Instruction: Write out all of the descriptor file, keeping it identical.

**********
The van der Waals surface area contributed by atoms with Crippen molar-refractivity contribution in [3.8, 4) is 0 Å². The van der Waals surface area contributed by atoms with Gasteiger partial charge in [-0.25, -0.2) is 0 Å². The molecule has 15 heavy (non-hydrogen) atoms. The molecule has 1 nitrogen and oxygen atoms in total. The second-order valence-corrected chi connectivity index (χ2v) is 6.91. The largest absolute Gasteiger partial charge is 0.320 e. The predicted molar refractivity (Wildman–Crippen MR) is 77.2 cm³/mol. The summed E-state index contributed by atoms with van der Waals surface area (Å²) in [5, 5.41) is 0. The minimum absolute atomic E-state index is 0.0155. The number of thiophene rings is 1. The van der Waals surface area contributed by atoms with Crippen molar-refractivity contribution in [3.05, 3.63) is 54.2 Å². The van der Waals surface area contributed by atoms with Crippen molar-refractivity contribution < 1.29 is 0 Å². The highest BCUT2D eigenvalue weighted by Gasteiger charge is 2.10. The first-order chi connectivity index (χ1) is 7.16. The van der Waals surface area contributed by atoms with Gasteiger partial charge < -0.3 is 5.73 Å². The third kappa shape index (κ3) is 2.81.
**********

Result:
The van der Waals surface area contributed by atoms with Crippen molar-refractivity contribution in [3.8, 4) is 0 Å². The van der Waals surface area contributed by atoms with Gasteiger partial charge in [-0.25, -0.2) is 0 Å². The molecule has 15 heavy (non-hydrogen) atoms. The molecule has 1 nitrogen and oxygen atoms in total. The second-order valence-corrected chi connectivity index (χ2v) is 6.91. The largest absolute Gasteiger partial charge is 0.320 e. The predicted molar refractivity (Wildman–Crippen MR) is 77.2 cm³/mol. The summed E-state index contributed by atoms with van der Waals surface area (Å²) in [5, 5.41) is 0. The minimum absolute atomic E-state index is 0.0155. The number of thiophene rings is 1. The van der Waals surface area contributed by atoms with Crippen molar-refractivity contribution in [3.05, 3.63) is 54.2 Å². The van der Waals surface area contributed by atoms with Crippen molar-refractivity contribution < 1.29 is 0 Å². The highest BCUT2D eigenvalue weighted by Gasteiger charge is 2.10. The first-order chi connectivity index (χ1) is 7.16. The van der Waals surface area contributed by atoms with Gasteiger partial charge < -0.3 is 5.73 Å². The third kappa shape index (κ3) is 2.81.